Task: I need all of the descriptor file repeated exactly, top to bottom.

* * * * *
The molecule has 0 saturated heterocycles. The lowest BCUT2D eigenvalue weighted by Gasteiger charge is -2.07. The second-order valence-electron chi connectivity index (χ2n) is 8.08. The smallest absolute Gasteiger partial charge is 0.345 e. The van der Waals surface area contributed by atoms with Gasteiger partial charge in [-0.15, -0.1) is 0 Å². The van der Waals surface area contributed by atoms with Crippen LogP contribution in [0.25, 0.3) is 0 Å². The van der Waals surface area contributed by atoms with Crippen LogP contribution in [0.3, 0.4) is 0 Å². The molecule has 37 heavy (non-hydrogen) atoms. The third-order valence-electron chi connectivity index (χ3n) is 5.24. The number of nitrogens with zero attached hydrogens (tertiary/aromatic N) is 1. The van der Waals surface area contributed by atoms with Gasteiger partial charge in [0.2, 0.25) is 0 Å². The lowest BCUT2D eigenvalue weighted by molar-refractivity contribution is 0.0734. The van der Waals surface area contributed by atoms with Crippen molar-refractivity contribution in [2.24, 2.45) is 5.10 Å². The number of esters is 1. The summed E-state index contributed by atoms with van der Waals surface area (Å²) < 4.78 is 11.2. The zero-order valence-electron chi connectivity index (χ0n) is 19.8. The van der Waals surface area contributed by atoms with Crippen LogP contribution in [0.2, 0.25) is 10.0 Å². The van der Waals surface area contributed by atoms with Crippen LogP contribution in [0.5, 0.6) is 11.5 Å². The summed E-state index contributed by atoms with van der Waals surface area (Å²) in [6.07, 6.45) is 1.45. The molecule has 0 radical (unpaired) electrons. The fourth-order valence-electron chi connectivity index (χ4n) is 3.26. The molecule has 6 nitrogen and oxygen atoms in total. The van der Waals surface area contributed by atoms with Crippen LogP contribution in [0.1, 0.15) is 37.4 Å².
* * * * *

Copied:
The molecule has 0 saturated heterocycles. The lowest BCUT2D eigenvalue weighted by Gasteiger charge is -2.07. The second-order valence-electron chi connectivity index (χ2n) is 8.08. The smallest absolute Gasteiger partial charge is 0.345 e. The van der Waals surface area contributed by atoms with Gasteiger partial charge in [-0.15, -0.1) is 0 Å². The van der Waals surface area contributed by atoms with Crippen LogP contribution in [0.25, 0.3) is 0 Å². The van der Waals surface area contributed by atoms with Crippen LogP contribution in [0.3, 0.4) is 0 Å². The molecule has 37 heavy (non-hydrogen) atoms. The third-order valence-electron chi connectivity index (χ3n) is 5.24. The number of nitrogens with zero attached hydrogens (tertiary/aromatic N) is 1. The van der Waals surface area contributed by atoms with Gasteiger partial charge in [0.2, 0.25) is 0 Å². The lowest BCUT2D eigenvalue weighted by molar-refractivity contribution is 0.0734. The van der Waals surface area contributed by atoms with Crippen molar-refractivity contribution in [2.24, 2.45) is 5.10 Å². The number of esters is 1. The summed E-state index contributed by atoms with van der Waals surface area (Å²) < 4.78 is 11.2. The zero-order valence-electron chi connectivity index (χ0n) is 19.8. The van der Waals surface area contributed by atoms with Crippen LogP contribution in [0.2, 0.25) is 10.0 Å². The van der Waals surface area contributed by atoms with Crippen LogP contribution in [0.5, 0.6) is 11.5 Å². The summed E-state index contributed by atoms with van der Waals surface area (Å²) in [6.07, 6.45) is 1.45. The molecule has 0 radical (unpaired) electrons. The fourth-order valence-electron chi connectivity index (χ4n) is 3.26. The molecule has 6 nitrogen and oxygen atoms in total. The van der Waals surface area contributed by atoms with Crippen LogP contribution in [0.1, 0.15) is 37.4 Å².